Friday, June 27, 2008


OK, I know I just threw you all a curve ball.
Yes, we changed our plans. We decided that we were starting out just too late too make it to New York this year and still be back in the Keys in time for Bev to return to her job at the hospital. Our friends Julie and Tim in New Port Richie offered us their dock for the summer so we are sailing there and flying home to NY and MA. We'll have to wait until next year to complete the loop.
This gives us the opportunity to work on Tim's boat and maybe get Julie and Tim to sail south with us in the fall. Tim has no time to do the work himself and I could use the cash so it should work to everyone's advantage.
Besides, as Frank Bamma once said "The best navigators aren't sure where they're going till the get there...and even then they're not sure."

Thursday, June 26, 2008

On the move again

Well, it's been an eventful few days. We left Marathon last Friday and sailed to Long Key Bight for an overnight anchorage. The next morning we headed up the "Yacht Channel" across Florida Bay to Flamingo. We should have not bothered. The marina at Flamingo (just about the only thing in the whole "town") was virtually shut down. Sure, they had plenty of slips available and would be happy to charge us to rent one for the night, but there was no electricity, no water, no fuel. So we left and anchored just outside the harbor to get an early start the next morning.
When the sun came up, we had a perfectly delightful sail (beam reach) all the way around East Cape Sable. We anchored off the beach between East Cape and Middle Cape. We had miles and miles of beach all to ourselves. Well, we did have to share it with the mosquitoes.
The next morning we sailed as far as the Little Shark River, chased by thunderstorms the whole way. We made it in safely, tried a couple of spots before we settled in to one we really liked. Just as we started to relax a huge thunderstorm hit. There were lightning strikes all around us, loud thunder, torrential rain and high winds. But our anchors held, and we had a good night once the storm abated.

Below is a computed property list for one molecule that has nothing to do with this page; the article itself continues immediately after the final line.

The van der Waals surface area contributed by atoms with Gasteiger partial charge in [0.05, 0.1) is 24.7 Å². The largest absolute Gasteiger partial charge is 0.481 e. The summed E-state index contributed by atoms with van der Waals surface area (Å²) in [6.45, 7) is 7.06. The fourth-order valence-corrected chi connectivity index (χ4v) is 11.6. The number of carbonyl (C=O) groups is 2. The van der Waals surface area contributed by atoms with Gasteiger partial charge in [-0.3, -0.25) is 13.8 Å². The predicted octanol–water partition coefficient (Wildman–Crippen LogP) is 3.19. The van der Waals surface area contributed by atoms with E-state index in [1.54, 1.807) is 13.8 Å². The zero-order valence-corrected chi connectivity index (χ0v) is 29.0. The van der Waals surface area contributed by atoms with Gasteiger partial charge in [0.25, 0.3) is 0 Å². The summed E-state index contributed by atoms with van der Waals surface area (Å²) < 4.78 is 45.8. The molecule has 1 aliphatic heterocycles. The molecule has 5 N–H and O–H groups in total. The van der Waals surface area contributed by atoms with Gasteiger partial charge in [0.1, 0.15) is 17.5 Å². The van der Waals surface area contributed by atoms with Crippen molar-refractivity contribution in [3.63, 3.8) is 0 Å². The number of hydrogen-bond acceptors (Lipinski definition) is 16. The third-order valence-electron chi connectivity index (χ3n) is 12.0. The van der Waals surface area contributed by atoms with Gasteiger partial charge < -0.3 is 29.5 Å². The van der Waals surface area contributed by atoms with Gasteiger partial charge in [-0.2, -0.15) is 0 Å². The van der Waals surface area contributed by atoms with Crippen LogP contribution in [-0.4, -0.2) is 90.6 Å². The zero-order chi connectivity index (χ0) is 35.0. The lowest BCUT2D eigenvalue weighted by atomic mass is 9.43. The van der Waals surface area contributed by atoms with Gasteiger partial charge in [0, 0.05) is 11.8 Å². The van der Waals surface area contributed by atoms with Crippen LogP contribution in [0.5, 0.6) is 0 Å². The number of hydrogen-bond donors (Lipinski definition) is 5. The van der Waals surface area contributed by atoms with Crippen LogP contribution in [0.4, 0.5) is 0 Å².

BTW - we found out how the Little Shark River got its name - SHARKS! Yep, the river is teeming with sharks.
The next day T-Storms were in the forecast again, so we planned a short day. We sailed a few more miles up the coast to a spot called Turkey Key and set three anchors between two of the little Keys that dot this area of the coast, known as "Ten Thousand Islands." Not long after we settled in, a huge storm hit just north of us. The weather service issued a severe weather warning. All we got was some wind and waves. The wind was something over 35 knots (the wind generator shuts down at 35, so we could tell.) Again, the anchors held and we had a good night's sleep. The next morning the mosquitoes were so thick around the boat we could not go on deck for a moment without spraying ourselves.
We planned a fairly long crossing for yesterday and the winds were light so we motorsailed the whole way. It was a nice crossing to Gallivan Bay, but as we came into the marina, the control cables on the engine failed. I could not shift out of forward gear! We rammed the dock pretty hard, knocking Bev off her feet.
Now we are settled in for a few days' rest at Calusa Island Yacht Club. We have to stay here until the new cables arrive. Fortunately, the Yamaha dealer is only a 5 minute dinghy ride from here.